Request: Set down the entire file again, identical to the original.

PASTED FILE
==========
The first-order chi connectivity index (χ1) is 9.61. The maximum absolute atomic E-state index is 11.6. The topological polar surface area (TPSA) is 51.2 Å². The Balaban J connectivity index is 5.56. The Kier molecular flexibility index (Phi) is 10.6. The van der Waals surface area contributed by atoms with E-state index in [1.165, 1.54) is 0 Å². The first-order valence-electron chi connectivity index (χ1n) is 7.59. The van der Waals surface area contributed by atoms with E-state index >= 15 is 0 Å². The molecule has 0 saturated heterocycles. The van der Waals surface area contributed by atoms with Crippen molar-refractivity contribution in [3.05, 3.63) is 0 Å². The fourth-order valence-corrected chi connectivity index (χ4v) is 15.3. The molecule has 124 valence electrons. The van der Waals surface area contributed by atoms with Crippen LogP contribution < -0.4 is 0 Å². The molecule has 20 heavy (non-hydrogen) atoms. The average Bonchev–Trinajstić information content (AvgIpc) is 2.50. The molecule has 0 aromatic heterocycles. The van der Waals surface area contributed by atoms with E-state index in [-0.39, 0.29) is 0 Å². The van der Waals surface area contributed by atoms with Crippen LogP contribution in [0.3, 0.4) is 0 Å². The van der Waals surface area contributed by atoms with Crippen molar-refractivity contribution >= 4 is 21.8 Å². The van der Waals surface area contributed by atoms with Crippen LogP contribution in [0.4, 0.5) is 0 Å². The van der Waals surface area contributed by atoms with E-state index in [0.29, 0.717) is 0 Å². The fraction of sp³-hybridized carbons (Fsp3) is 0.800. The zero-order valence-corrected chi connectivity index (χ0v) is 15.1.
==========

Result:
The first-order chi connectivity index (χ1) is 9.61. The maximum absolute atomic E-state index is 11.6. The topological polar surface area (TPSA) is 51.2 Å². The Balaban J connectivity index is 5.56. The Kier molecular flexibility index (Phi) is 10.6. The van der Waals surface area contributed by atoms with E-state index in [1.165, 1.54) is 0 Å². The first-order valence-electron chi connectivity index (χ1n) is 7.59. The van der Waals surface area contributed by atoms with E-state index >= 15 is 0 Å². The molecule has 0 saturated heterocycles. The van der Waals surface area contributed by atoms with Crippen molar-refractivity contribution in [3.05, 3.63) is 0 Å². The fourth-order valence-corrected chi connectivity index (χ4v) is 15.3. The molecule has 124 valence electrons. The van der Waals surface area contributed by atoms with Crippen LogP contribution < -0.4 is 0 Å². The molecule has 20 heavy (non-hydrogen) atoms. The average Bonchev–Trinajstić information content (AvgIpc) is 2.50. The molecule has 0 aromatic heterocycles. The van der Waals surface area contributed by atoms with E-state index in [-0.39, 0.29) is 0 Å². The van der Waals surface area contributed by atoms with Crippen LogP contribution in [0.3, 0.4) is 0 Å². The van der Waals surface area contributed by atoms with Crippen molar-refractivity contribution >= 4 is 21.8 Å². The van der Waals surface area contributed by atoms with Crippen LogP contribution in [0.4, 0.5) is 0 Å². The van der Waals surface area contributed by atoms with E-state index in [0.29, 0.717) is 0 Å². The fraction of sp³-hybridized carbons (Fsp3) is 0.800. The zero-order valence-corrected chi connectivity index (χ0v) is 15.1.